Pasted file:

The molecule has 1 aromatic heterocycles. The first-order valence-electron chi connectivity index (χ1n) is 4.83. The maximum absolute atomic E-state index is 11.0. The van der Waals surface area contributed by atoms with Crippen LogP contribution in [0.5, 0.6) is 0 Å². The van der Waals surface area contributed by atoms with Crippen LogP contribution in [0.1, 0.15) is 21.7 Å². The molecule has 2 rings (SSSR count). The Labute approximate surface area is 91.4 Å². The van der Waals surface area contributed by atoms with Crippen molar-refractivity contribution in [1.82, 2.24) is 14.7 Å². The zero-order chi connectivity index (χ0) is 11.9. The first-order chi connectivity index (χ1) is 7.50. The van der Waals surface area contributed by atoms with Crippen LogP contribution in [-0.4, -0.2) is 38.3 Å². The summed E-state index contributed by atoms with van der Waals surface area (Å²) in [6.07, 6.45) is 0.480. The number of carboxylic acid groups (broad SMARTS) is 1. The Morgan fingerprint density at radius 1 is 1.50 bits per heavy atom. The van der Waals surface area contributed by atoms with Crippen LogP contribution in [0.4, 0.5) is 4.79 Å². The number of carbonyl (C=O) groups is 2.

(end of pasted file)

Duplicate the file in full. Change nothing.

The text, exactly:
The molecule has 1 aromatic heterocycles. The first-order valence-electron chi connectivity index (χ1n) is 4.83. The maximum absolute atomic E-state index is 11.0. The van der Waals surface area contributed by atoms with Crippen LogP contribution in [0.5, 0.6) is 0 Å². The van der Waals surface area contributed by atoms with Crippen LogP contribution in [0.1, 0.15) is 21.7 Å². The molecule has 2 rings (SSSR count). The Labute approximate surface area is 91.4 Å². The van der Waals surface area contributed by atoms with Crippen molar-refractivity contribution in [1.82, 2.24) is 14.7 Å². The zero-order chi connectivity index (χ0) is 11.9. The first-order chi connectivity index (χ1) is 7.50. The van der Waals surface area contributed by atoms with Crippen LogP contribution in [-0.4, -0.2) is 38.3 Å². The summed E-state index contributed by atoms with van der Waals surface area (Å²) in [6.07, 6.45) is 0.480. The number of carboxylic acid groups (broad SMARTS) is 1. The Morgan fingerprint density at radius 1 is 1.50 bits per heavy atom. The van der Waals surface area contributed by atoms with Crippen LogP contribution in [0.4, 0.5) is 4.79 Å². The number of carbonyl (C=O) groups is 2.